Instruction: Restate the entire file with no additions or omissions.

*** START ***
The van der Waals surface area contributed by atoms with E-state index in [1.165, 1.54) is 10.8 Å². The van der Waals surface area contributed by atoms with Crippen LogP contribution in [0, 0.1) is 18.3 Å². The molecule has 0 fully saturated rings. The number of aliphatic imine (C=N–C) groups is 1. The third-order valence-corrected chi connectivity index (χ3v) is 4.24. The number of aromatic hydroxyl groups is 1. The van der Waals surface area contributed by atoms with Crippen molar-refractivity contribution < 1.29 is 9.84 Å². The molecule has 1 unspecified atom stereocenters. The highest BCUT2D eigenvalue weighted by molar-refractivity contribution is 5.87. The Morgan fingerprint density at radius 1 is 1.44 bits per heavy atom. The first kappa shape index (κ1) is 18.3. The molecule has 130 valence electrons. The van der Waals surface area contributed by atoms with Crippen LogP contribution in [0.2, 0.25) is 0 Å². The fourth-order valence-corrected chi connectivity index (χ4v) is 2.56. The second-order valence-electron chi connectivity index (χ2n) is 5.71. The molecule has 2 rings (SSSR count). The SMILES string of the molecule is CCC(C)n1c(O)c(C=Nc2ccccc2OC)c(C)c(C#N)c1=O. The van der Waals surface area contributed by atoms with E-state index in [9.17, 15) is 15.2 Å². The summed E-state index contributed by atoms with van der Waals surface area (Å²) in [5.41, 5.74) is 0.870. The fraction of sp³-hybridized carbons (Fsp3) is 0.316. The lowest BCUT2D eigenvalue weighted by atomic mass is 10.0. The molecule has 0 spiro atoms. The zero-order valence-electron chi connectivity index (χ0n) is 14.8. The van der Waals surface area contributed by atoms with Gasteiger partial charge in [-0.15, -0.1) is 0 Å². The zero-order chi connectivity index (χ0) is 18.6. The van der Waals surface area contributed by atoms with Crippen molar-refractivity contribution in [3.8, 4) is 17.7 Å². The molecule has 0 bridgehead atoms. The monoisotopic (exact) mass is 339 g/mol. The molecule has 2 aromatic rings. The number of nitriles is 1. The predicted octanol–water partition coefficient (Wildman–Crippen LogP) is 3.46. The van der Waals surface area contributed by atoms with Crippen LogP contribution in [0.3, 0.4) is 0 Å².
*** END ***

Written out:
The van der Waals surface area contributed by atoms with E-state index in [1.165, 1.54) is 10.8 Å². The van der Waals surface area contributed by atoms with Crippen LogP contribution in [0, 0.1) is 18.3 Å². The molecule has 0 fully saturated rings. The number of aliphatic imine (C=N–C) groups is 1. The third-order valence-corrected chi connectivity index (χ3v) is 4.24. The number of aromatic hydroxyl groups is 1. The van der Waals surface area contributed by atoms with Crippen molar-refractivity contribution < 1.29 is 9.84 Å². The molecule has 1 unspecified atom stereocenters. The highest BCUT2D eigenvalue weighted by molar-refractivity contribution is 5.87. The Morgan fingerprint density at radius 1 is 1.44 bits per heavy atom. The first kappa shape index (κ1) is 18.3. The molecule has 130 valence electrons. The van der Waals surface area contributed by atoms with Crippen LogP contribution in [0.2, 0.25) is 0 Å². The fourth-order valence-corrected chi connectivity index (χ4v) is 2.56. The second-order valence-electron chi connectivity index (χ2n) is 5.71. The molecule has 2 rings (SSSR count). The SMILES string of the molecule is CCC(C)n1c(O)c(C=Nc2ccccc2OC)c(C)c(C#N)c1=O. The van der Waals surface area contributed by atoms with E-state index in [9.17, 15) is 15.2 Å². The summed E-state index contributed by atoms with van der Waals surface area (Å²) in [5.41, 5.74) is 0.870. The fraction of sp³-hybridized carbons (Fsp3) is 0.316. The lowest BCUT2D eigenvalue weighted by atomic mass is 10.0. The molecule has 0 spiro atoms. The zero-order valence-electron chi connectivity index (χ0n) is 14.8. The van der Waals surface area contributed by atoms with Gasteiger partial charge in [-0.15, -0.1) is 0 Å². The zero-order chi connectivity index (χ0) is 18.6. The van der Waals surface area contributed by atoms with Crippen molar-refractivity contribution in [3.8, 4) is 17.7 Å². The molecule has 0 bridgehead atoms. The monoisotopic (exact) mass is 339 g/mol. The molecule has 2 aromatic rings. The number of nitriles is 1. The predicted octanol–water partition coefficient (Wildman–Crippen LogP) is 3.46. The van der Waals surface area contributed by atoms with Crippen LogP contribution in [0.3, 0.4) is 0 Å².